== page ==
Every time I write one of these pieces, a certain number of people freak out, and often quite vocally. But it’s a huge mistake to define ourselves by what we’re against, and darkness is not all that exists in the world.
And we are magnificent creatures. I want my writing to help humans realize that this is true, and to start acting on it. Decrying what is wrong has a place, but a limited place: that of warning good people to avoid it.
The focus on evil is massively overdone. We are inundated with all that is bad in the world: News broadcasts are fully dedicated to nothing else, politicians are dedicated to nothing else, and the very existence of contemporary governance is predicated on “keeping fear alive.”
But all of that is degrading, distracting, and devolutionary. Sure, evil exists, but the truth about evil is that it’s small and weak (stay tuned next week). It’s time to stop devoting the whole of our lives to it.
Who Is “We”?
Since I’m saying, “We are great,” and since I’m expecting a lot of instinctive objections to the concept, I should define the term.
“We” refers to productive humans. And there are billions of us. We are the majority. Our big problem is we’ve been conditioned to think that darkness and destruction lurk for us on every corner and that nonproductive people are our natural superiors. But those are lies. We are superior to the willfully unproductive.
And yes, in this article, I’m completely ignoring murderers, criminals, and the various dependent classes. They don’t define me, and they shouldn’t determine the shape of your mind either.
Celebrating Our Greatness
The Romans used to celebrate themselves: their arches and domes, their aqueducts and fountains, their roads and farms, their prosperity. On the other hand, we’ve accomplished far, far more than the Romans. And yet, we are fully convinced that we suck. There’s a problem here.
The past few centuries have seen the most productive generations ever to inhabit the Earth. Never before, in our long history, have humans accomplished anything remotely close to what we have. And we’re poised to jump much farther… except that we’ve been convinced – irrationally and maliciously – that we deserve no credit for anything, that we’re vile and filthy and caustic.
Entire academic disciplines are devoted to convincing us – against any and every objective fact – that we can’t know anything, that thinking we do know sets us at the lowest depths of self-delusion, and that our only rational role in the universe is to hate ourselves and to obey our betters (aka, authority).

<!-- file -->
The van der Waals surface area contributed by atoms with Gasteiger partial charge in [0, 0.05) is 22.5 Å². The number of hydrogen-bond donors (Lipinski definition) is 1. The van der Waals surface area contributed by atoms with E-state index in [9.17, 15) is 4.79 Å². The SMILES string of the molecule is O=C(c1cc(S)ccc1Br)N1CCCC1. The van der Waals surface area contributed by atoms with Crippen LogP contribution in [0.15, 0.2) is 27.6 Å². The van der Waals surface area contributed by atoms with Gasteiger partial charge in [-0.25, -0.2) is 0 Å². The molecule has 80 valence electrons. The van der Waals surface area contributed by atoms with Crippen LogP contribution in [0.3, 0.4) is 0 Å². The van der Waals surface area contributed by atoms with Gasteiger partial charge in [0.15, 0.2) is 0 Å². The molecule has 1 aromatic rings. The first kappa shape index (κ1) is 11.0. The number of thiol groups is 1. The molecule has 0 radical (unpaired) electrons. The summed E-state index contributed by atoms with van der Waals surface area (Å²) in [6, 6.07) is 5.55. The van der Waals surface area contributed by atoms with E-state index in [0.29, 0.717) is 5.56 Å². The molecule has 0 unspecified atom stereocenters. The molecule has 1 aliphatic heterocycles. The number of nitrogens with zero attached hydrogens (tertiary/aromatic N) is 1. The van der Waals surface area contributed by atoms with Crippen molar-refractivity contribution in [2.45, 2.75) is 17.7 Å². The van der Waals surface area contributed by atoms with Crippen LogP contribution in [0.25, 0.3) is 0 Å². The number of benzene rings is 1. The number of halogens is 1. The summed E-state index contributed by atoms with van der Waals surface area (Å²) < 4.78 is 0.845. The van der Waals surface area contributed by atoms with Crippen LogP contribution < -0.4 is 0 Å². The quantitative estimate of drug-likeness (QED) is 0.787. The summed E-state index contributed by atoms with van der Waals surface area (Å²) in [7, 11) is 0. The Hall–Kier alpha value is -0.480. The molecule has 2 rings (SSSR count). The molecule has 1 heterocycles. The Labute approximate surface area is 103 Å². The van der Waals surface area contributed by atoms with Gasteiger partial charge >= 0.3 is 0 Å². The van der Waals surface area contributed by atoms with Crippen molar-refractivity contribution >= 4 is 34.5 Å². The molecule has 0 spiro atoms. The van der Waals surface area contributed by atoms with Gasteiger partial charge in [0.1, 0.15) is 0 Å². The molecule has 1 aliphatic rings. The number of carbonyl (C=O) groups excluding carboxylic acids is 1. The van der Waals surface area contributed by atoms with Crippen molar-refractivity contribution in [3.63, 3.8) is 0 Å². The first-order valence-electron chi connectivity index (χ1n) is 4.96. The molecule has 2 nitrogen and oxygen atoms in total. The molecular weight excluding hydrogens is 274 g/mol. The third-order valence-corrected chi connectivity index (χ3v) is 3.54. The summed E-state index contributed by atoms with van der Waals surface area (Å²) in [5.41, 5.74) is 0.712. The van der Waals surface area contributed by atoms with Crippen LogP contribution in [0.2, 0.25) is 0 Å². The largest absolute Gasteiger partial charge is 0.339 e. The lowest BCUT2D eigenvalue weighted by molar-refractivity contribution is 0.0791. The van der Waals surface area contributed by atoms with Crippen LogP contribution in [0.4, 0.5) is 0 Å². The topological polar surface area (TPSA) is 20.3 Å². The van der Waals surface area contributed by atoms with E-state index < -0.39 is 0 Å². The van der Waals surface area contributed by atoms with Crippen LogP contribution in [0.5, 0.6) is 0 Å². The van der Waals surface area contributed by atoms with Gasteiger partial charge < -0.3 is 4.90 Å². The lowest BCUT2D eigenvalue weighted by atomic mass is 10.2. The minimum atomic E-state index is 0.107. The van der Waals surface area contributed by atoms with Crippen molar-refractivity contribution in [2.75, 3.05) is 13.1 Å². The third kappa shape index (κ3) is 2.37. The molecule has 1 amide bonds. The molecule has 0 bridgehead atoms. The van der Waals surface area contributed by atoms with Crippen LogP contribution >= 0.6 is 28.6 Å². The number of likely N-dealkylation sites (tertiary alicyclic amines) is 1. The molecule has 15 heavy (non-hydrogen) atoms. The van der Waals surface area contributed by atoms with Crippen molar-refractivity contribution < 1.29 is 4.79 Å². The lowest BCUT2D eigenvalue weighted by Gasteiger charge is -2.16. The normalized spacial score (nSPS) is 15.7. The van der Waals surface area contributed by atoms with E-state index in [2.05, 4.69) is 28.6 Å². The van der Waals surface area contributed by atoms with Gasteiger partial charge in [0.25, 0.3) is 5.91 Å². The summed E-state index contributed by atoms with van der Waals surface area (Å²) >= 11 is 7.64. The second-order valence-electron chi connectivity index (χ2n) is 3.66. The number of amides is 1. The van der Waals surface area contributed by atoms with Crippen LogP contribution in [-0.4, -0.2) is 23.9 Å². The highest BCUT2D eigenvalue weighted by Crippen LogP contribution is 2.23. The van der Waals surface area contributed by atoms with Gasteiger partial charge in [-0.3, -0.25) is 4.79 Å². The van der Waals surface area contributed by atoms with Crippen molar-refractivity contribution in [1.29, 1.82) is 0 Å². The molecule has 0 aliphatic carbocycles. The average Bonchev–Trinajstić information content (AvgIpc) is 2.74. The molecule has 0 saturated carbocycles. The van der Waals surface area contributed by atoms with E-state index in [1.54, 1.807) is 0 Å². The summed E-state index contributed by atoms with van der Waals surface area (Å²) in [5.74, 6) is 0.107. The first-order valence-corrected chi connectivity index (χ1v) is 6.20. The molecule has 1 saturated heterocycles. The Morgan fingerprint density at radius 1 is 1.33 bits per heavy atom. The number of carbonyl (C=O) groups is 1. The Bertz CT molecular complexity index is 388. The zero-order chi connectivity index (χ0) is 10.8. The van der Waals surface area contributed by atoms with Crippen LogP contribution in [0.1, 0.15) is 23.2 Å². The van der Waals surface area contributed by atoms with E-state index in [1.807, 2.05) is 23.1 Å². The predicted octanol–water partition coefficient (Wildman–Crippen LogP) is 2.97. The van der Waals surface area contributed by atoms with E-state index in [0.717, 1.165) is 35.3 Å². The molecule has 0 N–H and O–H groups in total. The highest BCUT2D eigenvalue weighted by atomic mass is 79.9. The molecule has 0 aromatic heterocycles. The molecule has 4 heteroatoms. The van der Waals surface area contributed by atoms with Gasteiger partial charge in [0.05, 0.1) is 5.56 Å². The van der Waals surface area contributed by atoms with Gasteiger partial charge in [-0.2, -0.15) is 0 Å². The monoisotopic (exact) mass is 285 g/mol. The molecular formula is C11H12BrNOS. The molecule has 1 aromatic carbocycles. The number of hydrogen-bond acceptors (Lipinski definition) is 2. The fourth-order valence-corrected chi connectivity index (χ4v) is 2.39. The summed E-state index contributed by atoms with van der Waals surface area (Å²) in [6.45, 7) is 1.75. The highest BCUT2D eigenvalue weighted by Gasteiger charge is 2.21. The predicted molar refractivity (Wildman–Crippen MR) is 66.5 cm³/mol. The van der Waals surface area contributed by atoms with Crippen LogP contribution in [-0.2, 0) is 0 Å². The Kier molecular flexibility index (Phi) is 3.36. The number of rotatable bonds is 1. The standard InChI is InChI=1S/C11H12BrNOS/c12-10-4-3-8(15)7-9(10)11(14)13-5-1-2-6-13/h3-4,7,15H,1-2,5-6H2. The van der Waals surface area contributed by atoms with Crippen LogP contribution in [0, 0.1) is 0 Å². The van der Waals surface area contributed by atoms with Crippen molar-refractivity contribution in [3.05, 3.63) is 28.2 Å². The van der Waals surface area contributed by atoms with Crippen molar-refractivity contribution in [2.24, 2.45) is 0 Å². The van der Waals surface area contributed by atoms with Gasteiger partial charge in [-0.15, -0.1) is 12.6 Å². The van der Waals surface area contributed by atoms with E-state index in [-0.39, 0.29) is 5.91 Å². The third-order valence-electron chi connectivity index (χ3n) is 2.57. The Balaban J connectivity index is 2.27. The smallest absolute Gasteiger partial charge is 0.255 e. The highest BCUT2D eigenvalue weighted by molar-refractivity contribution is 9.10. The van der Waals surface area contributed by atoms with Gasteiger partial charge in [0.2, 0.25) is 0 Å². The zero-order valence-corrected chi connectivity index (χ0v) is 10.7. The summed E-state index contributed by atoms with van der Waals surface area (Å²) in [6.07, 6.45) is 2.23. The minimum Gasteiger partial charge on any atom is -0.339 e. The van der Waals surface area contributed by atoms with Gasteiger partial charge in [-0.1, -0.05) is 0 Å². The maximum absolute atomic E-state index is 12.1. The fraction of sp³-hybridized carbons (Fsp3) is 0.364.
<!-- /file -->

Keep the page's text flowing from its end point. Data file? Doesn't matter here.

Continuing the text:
It’s all bullshit, my friends. All lies. All manipulation. It was all a coordinated attack on our minds.
With no historical precedent, productive people just like you and me have created these things (and many more) over the past few centuries:
- The telescope.
- The microscope.
- The law of gravity.
- The laws of mechanics.
- The binary system.
- The barometer.
- The slide rule.
- Electronic calculators.
- The blast furnace.
- Practical steam engines.
- Hand guns.
- Electrical generators.
- Electrical transmission.
- Ice cream.
- The laws of electromagnetism.
- Artificially produced ice.
- The telegraph.
- The telephone.
- The electric light.
- The electric motor.
- The assembly line.
- Hot air balloons.
- Space travel.
- Sound recording.
- Video recording.
- The fax machine.
- The computer.
- The Internet.
- The cell phone.
- Air conditioning.
- Mechanized farming.
- The vaccine.
So… we suck?
The fact that we are great is obvious. The problem is our conditioning.
“Bow Down to Fear and Self-Condemnation”
Please understand that the dominating systems of this world need you to feel like garbage. They couldn’t survive a situation where productive people believed in themselves, trusted themselves, and were proud of themselves. The hierarchies of this world require that you cower before every imagined fear and never dare think your own mind is trustworthy.
Look and see: Who among this world’s sacrifice-collectors delivers your groceries? Which of them fixes your hot water lines? Which of the televised suits changes your tires or hangs a door or rewires your lights?
It is productive men and women who make your life better, not the mighty; they merely extort your wages.
You, my productive friend, are better. I don’t care what you were taught in school about ‘great men’ and their necessity. That was misguided at best. Much of it was purposely destructive.
Please consider this passage from Buckminster Fuller:
If you take all the machinery in the world and dump it in the ocean, within months more than half of all humanity will die and within another six months they’d almost all be gone; if you took all the politicians in the world, put them in a rocket, and sent them to the moon, everyone would get along fine.
These are true words. And if they are true about machines, how much more do they apply to the people who create those machines?
The progress of the world waits for the productive man and woman to stop flagellating themselves. It’s waiting for them to stand up and act like what they are.
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If you’ve enjoyed Free-Man’s Perspective or A Lodging of Wayfaring Men, you’re going to love Paul Rosenberg’s new novel, The Breaking Dawn.
It begins with an attack that crashes the investment markets, brings down economic systems, and divides the world. One part is dominated by mass surveillance and massive data systems: clean cities and empty minds… where everything is assured and everything is ordered. The other part is abandoned, without services, with limited communications, and shoved 50 years behind the times… but where human minds are left to find their own bearings.
You may never look at life the same way again.
Get it now at Amazon ($18.95) or on Kindle: ($5.99)
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